• Something seen that is a force or power of the imagination

Empower

  • Give someone the authority or power to do something.
  • Enable someone to do something.
  • Make someone stronger and more confident.

When you take a step back, whether it is at a new job or a job you have been at awhile, what is your vision for your area of responsibility?  It is yours to shape.  What are your priorities and goals?  What is your plan for the next two to three weeks?  How is your team doing?  What do the stats say about your performance?  What are the immediate things that you should be focusing on?  How are you going to get better as a leader?  What could your location accomplish if you removed some of the barriers to success?

  1. Vision.  What do you see as the next big steps?  How could the environment, resources, the employees, the team, the customer service be at its best?  What would it take to make that leap?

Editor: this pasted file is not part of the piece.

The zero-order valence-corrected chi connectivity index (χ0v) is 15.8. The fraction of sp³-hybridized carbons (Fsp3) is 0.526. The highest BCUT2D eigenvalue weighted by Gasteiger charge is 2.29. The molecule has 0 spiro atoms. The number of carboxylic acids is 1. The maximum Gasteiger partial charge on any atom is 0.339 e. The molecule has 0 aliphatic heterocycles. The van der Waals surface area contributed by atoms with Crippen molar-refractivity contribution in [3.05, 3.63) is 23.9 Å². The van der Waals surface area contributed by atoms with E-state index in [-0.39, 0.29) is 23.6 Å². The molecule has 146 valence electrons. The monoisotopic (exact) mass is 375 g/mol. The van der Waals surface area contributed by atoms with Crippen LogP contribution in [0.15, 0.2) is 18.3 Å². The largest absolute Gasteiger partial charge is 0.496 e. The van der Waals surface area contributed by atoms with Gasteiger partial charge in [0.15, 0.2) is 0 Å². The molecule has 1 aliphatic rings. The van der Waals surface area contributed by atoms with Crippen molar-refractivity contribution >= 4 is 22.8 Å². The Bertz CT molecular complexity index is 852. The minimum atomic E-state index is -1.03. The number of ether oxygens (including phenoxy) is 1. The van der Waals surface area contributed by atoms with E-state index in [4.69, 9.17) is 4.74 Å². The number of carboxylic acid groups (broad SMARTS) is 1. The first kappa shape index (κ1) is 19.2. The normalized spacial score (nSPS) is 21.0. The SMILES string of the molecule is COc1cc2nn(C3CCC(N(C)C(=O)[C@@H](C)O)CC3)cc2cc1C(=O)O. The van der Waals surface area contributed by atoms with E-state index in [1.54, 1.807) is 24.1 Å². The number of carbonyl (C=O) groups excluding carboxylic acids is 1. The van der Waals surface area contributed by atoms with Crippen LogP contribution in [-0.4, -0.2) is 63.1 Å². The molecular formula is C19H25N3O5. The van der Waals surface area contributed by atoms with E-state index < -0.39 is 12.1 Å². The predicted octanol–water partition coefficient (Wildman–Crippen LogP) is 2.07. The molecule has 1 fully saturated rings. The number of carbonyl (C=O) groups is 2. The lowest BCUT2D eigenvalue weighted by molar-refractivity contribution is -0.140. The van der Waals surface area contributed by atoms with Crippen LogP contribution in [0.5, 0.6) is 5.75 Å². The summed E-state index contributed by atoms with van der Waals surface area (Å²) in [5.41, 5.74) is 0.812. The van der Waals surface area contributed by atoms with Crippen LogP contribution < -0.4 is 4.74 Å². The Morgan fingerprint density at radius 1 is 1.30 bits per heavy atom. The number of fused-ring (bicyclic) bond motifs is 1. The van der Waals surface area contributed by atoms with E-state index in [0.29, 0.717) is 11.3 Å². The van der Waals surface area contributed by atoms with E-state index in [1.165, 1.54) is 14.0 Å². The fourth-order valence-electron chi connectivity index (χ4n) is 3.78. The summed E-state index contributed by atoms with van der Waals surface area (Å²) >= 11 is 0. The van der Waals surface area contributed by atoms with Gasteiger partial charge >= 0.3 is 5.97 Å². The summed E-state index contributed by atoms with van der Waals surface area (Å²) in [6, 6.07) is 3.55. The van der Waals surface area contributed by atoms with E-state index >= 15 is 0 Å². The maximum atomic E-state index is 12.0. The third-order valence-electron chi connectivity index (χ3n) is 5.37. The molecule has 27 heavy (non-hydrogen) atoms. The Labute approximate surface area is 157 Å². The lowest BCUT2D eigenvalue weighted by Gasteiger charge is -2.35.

• Challenge. Help your team members believe ‘we can do anything’.  Use every means of communicating your compelling vision.  Enlist management to help you tell the whole story and talk about the goals.
  • Open Up.  Don’t hold anything back.  What is known about empowerment and engagement is that the more employees know about where you are, where you are going, and are involved in how to get there, the more they will help you carry out the plan.
  • Question. Ask questions. Talk to your team members, your customers, your peers, and your boss.  Make your own observations as objectively as you can.  Put the information all together and see what picture it is painting.  What do you need to hold on to?  What do you need to act on?
  • Defend.  Once you have decided upon a plan of action, the image you will project, rules for behavior, hold on to your reputation and high levels of expectation.  Involve everyone in holding each other accountable for the standards agreed upon.